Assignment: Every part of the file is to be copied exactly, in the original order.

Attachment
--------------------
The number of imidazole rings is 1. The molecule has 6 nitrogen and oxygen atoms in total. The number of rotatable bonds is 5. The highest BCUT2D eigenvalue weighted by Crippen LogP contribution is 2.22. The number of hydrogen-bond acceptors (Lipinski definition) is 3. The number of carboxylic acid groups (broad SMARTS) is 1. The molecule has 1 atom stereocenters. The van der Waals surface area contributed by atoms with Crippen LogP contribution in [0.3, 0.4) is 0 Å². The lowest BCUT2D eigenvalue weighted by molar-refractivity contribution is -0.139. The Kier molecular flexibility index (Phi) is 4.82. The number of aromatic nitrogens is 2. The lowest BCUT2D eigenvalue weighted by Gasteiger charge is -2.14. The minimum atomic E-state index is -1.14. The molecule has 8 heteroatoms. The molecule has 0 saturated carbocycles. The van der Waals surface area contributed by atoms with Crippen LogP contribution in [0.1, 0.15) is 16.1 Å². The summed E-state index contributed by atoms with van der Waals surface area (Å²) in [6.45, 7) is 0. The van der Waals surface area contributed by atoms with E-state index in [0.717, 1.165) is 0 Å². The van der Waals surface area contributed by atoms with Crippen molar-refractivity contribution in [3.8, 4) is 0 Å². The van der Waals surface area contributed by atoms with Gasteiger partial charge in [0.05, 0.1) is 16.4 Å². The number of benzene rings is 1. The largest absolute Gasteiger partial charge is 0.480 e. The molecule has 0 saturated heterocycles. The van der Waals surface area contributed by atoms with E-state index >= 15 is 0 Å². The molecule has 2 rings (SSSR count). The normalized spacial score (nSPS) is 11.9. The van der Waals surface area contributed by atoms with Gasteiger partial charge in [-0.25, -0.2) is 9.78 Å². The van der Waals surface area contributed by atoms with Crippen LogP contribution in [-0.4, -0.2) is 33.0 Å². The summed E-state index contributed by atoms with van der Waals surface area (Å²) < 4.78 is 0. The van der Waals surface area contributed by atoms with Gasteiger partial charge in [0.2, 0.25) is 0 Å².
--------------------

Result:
The number of imidazole rings is 1. The molecule has 6 nitrogen and oxygen atoms in total. The number of rotatable bonds is 5. The highest BCUT2D eigenvalue weighted by Crippen LogP contribution is 2.22. The number of hydrogen-bond acceptors (Lipinski definition) is 3. The number of carboxylic acid groups (broad SMARTS) is 1. The molecule has 1 atom stereocenters. The van der Waals surface area contributed by atoms with Crippen LogP contribution in [0.3, 0.4) is 0 Å². The lowest BCUT2D eigenvalue weighted by molar-refractivity contribution is -0.139. The Kier molecular flexibility index (Phi) is 4.82. The number of aromatic nitrogens is 2. The lowest BCUT2D eigenvalue weighted by Gasteiger charge is -2.14. The minimum atomic E-state index is -1.14. The molecule has 8 heteroatoms. The molecule has 0 saturated carbocycles. The van der Waals surface area contributed by atoms with Crippen LogP contribution in [0.1, 0.15) is 16.1 Å². The summed E-state index contributed by atoms with van der Waals surface area (Å²) in [6.45, 7) is 0. The van der Waals surface area contributed by atoms with E-state index in [0.717, 1.165) is 0 Å². The van der Waals surface area contributed by atoms with Crippen molar-refractivity contribution in [3.8, 4) is 0 Å². The van der Waals surface area contributed by atoms with Gasteiger partial charge in [0.05, 0.1) is 16.4 Å². The number of benzene rings is 1. The largest absolute Gasteiger partial charge is 0.480 e. The molecule has 0 saturated heterocycles. The van der Waals surface area contributed by atoms with E-state index >= 15 is 0 Å². The molecule has 2 rings (SSSR count). The normalized spacial score (nSPS) is 11.9. The van der Waals surface area contributed by atoms with Gasteiger partial charge in [-0.25, -0.2) is 9.78 Å². The van der Waals surface area contributed by atoms with Crippen LogP contribution in [-0.4, -0.2) is 33.0 Å². The summed E-state index contributed by atoms with van der Waals surface area (Å²) < 4.78 is 0. The van der Waals surface area contributed by atoms with Gasteiger partial charge in [0.2, 0.25) is 0 Å².